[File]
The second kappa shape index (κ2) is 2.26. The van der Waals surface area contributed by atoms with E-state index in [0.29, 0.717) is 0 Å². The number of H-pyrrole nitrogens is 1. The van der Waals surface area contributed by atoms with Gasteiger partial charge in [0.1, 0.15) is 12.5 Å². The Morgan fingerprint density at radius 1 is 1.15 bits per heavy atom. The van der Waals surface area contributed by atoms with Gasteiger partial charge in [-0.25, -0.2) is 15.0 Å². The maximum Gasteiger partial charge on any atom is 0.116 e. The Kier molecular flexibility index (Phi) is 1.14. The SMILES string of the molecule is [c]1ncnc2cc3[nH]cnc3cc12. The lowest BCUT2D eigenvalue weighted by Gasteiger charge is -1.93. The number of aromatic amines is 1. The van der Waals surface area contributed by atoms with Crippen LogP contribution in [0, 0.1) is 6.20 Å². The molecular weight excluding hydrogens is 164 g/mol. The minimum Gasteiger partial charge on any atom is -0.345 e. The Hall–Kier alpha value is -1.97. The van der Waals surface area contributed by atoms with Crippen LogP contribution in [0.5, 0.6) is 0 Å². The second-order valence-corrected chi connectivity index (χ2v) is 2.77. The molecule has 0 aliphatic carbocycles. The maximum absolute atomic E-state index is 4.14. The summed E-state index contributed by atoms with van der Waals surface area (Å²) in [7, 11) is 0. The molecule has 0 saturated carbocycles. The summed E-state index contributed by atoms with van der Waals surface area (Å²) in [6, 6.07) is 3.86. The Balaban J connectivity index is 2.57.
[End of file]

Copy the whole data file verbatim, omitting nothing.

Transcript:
The second kappa shape index (κ2) is 2.26. The van der Waals surface area contributed by atoms with E-state index in [0.29, 0.717) is 0 Å². The number of H-pyrrole nitrogens is 1. The van der Waals surface area contributed by atoms with Gasteiger partial charge in [0.1, 0.15) is 12.5 Å². The Morgan fingerprint density at radius 1 is 1.15 bits per heavy atom. The van der Waals surface area contributed by atoms with Gasteiger partial charge in [-0.25, -0.2) is 15.0 Å². The maximum Gasteiger partial charge on any atom is 0.116 e. The Kier molecular flexibility index (Phi) is 1.14. The SMILES string of the molecule is [c]1ncnc2cc3[nH]cnc3cc12. The lowest BCUT2D eigenvalue weighted by Gasteiger charge is -1.93. The number of aromatic amines is 1. The van der Waals surface area contributed by atoms with Crippen LogP contribution in [0, 0.1) is 6.20 Å². The molecular weight excluding hydrogens is 164 g/mol. The minimum Gasteiger partial charge on any atom is -0.345 e. The Hall–Kier alpha value is -1.97. The van der Waals surface area contributed by atoms with Crippen LogP contribution in [0.5, 0.6) is 0 Å². The second-order valence-corrected chi connectivity index (χ2v) is 2.77. The molecule has 0 aliphatic carbocycles. The maximum absolute atomic E-state index is 4.14. The summed E-state index contributed by atoms with van der Waals surface area (Å²) in [7, 11) is 0. The molecule has 0 saturated carbocycles. The summed E-state index contributed by atoms with van der Waals surface area (Å²) in [6, 6.07) is 3.86. The Balaban J connectivity index is 2.57.